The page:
As President Donald Trump continues his rollback of regulations, the fate of one that would hold financial advisors accountable for money laundering is uncertain.
In 2015, the Financial Crimes Enforcement Network, an arm of the Treasury Department charged with thwarting money laundering, proposed a rule that would require advisors registered with the Securities and Exchange Commission to establish methods to combat the practice.
Specifically, those rules would require advisory firms to develop a written program to deter bad actors from using advisors to launder money to finance illicit activities.
Further, investment advisory firms would have to file currency transaction reports when they receive more than $10,000 in cash and negotiable instruments, as do banks. They will also have to retain records on where the funds went.
Though banks and broker-dealers are already subject to similar rules, the measure would cover investment advisors, as well as advisors overseeing certain hedge funds and private equity funds.
Whether that will happen, however, remains a question.
"What I'm concerned about is whether there will be an appetite for adopting new regulations with this new administration," said Amy Lynch, president of FrontLine Compliance, a consultancy in Rockville, Maryland.
The measure is still under development, said Steve Hudak, a spokesman for the Financial Crimes Enforcement Network. Meanwhile, Trump has set his sights on easing regulations for businesses.
In February, Trump signed an executive order to begin a review of financial system regulations, including Dodd-Frank, the banking industry overhaul that arose after the 2008 financial crisis.
That same month, he issued a presidential memorandum calling for the Labor Department to review its so-called fiduciary rule. That regulation would require financial advisors to work in the best interests of their clients when advising on individual retirement accounts and 401(k) plan rollovers.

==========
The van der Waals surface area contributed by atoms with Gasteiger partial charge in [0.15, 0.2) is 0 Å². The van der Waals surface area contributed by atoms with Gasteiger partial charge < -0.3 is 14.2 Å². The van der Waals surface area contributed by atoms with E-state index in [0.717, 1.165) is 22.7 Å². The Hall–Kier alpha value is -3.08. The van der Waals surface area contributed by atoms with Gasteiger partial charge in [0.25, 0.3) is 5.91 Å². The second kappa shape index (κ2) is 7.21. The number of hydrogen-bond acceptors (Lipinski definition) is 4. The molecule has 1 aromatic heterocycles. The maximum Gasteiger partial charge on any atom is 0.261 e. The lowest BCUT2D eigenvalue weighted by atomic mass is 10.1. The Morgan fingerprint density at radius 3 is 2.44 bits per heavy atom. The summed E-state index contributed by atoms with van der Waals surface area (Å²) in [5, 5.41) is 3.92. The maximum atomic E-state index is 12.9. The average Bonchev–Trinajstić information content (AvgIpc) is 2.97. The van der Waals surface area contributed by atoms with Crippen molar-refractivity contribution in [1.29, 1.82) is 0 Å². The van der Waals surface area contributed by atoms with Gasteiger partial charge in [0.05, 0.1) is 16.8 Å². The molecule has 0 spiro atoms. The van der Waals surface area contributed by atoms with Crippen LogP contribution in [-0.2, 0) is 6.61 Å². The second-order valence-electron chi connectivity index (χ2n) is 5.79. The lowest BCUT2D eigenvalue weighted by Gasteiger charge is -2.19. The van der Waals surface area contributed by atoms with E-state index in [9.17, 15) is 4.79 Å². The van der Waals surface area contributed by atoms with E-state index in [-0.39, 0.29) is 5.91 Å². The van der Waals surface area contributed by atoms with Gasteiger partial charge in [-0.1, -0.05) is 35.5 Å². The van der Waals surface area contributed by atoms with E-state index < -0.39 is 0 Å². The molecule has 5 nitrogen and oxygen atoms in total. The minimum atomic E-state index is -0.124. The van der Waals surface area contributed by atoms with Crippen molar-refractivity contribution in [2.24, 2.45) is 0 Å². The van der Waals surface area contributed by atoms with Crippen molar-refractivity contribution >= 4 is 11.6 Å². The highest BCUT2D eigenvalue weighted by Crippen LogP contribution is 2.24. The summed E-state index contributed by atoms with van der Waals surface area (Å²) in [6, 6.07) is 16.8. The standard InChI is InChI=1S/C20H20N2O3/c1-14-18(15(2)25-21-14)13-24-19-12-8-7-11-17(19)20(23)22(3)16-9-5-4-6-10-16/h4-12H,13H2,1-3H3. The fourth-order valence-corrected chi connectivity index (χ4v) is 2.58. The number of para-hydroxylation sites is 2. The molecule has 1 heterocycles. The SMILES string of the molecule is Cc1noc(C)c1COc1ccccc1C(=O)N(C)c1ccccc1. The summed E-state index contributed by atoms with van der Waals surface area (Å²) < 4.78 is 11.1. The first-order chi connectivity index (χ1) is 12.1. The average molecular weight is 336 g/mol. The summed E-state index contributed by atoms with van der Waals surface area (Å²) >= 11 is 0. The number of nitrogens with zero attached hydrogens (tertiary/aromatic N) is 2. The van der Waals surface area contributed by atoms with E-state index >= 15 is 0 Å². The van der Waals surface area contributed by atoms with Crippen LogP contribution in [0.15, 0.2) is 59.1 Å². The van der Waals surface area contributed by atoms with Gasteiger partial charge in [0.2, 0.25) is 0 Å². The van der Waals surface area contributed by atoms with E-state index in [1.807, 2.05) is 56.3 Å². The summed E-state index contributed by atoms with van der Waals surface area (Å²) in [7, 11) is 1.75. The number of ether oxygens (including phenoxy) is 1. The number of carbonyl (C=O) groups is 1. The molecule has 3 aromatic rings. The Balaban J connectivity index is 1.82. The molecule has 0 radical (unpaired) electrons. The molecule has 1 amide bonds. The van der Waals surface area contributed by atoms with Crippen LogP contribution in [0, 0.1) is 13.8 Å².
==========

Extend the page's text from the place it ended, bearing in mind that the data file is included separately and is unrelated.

It's unclear whether Jay Clayton, a partner at Sullivan & Cromwell, and the president's nominee for chairman of the SEC, is interested in pushing the rule forward. The SEC declined to comment and an email to the White House was not immediately returned.
"Clayton has a different kind of background than the former chairman, so it will be interesting to see what he wants to prioritize," said Lynch of FrontLine Compliance.
A major concern for advisory firms would be the cost of compliance. Even large and well-known companies have been subject to steep penalties related to violations of the money laundering rules.
"The majority of investment advisory firms are small," Lynch said. "They have limited resources and may not be able to invest in the same surveillance technology that larger firms can invest in."
"There are sophisticated mechanisms today that can monitor accounts and look for patterns in activity," she added, referring to banks and big brokerage firms with more resources. "They are very valuable in preventing money laundering."